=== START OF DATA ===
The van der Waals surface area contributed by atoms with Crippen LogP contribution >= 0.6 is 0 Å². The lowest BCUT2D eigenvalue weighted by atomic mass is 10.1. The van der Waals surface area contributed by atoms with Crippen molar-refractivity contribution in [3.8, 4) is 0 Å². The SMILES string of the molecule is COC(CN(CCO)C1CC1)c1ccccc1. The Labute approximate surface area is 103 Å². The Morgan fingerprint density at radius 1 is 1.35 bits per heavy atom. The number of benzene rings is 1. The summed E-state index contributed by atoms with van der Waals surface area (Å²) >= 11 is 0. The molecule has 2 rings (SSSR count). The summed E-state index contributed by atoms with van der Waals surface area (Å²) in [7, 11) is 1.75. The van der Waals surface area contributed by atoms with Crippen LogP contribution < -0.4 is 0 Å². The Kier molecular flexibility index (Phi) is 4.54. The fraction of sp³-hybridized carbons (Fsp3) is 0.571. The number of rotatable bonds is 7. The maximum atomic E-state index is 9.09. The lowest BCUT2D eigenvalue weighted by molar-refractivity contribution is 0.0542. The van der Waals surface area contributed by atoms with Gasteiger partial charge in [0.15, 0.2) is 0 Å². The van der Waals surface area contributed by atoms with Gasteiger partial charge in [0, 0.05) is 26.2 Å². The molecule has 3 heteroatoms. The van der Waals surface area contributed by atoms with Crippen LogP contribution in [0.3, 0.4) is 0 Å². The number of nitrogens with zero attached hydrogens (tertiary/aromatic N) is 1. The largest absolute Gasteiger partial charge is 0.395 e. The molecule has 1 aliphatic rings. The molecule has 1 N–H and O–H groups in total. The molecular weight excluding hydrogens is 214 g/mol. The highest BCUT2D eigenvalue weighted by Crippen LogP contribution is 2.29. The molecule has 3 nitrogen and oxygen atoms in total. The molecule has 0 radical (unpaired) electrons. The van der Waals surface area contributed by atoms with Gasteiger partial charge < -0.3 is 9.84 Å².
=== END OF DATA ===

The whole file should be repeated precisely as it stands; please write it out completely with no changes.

The van der Waals surface area contributed by atoms with Crippen LogP contribution >= 0.6 is 0 Å². The lowest BCUT2D eigenvalue weighted by atomic mass is 10.1. The van der Waals surface area contributed by atoms with Crippen molar-refractivity contribution in [3.8, 4) is 0 Å². The SMILES string of the molecule is COC(CN(CCO)C1CC1)c1ccccc1. The Labute approximate surface area is 103 Å². The Morgan fingerprint density at radius 1 is 1.35 bits per heavy atom. The number of benzene rings is 1. The summed E-state index contributed by atoms with van der Waals surface area (Å²) >= 11 is 0. The molecule has 2 rings (SSSR count). The summed E-state index contributed by atoms with van der Waals surface area (Å²) in [7, 11) is 1.75. The van der Waals surface area contributed by atoms with Crippen LogP contribution < -0.4 is 0 Å². The Kier molecular flexibility index (Phi) is 4.54. The fraction of sp³-hybridized carbons (Fsp3) is 0.571. The number of rotatable bonds is 7. The maximum atomic E-state index is 9.09. The lowest BCUT2D eigenvalue weighted by molar-refractivity contribution is 0.0542. The van der Waals surface area contributed by atoms with Gasteiger partial charge in [0.15, 0.2) is 0 Å². The van der Waals surface area contributed by atoms with Gasteiger partial charge in [0, 0.05) is 26.2 Å². The molecule has 3 heteroatoms. The van der Waals surface area contributed by atoms with Crippen LogP contribution in [0.3, 0.4) is 0 Å². The number of nitrogens with zero attached hydrogens (tertiary/aromatic N) is 1. The largest absolute Gasteiger partial charge is 0.395 e. The molecule has 1 aliphatic rings. The molecule has 1 N–H and O–H groups in total. The molecular weight excluding hydrogens is 214 g/mol. The highest BCUT2D eigenvalue weighted by Crippen LogP contribution is 2.29. The molecule has 3 nitrogen and oxygen atoms in total. The molecule has 0 radical (unpaired) electrons. The van der Waals surface area contributed by atoms with Gasteiger partial charge < -0.3 is 9.84 Å².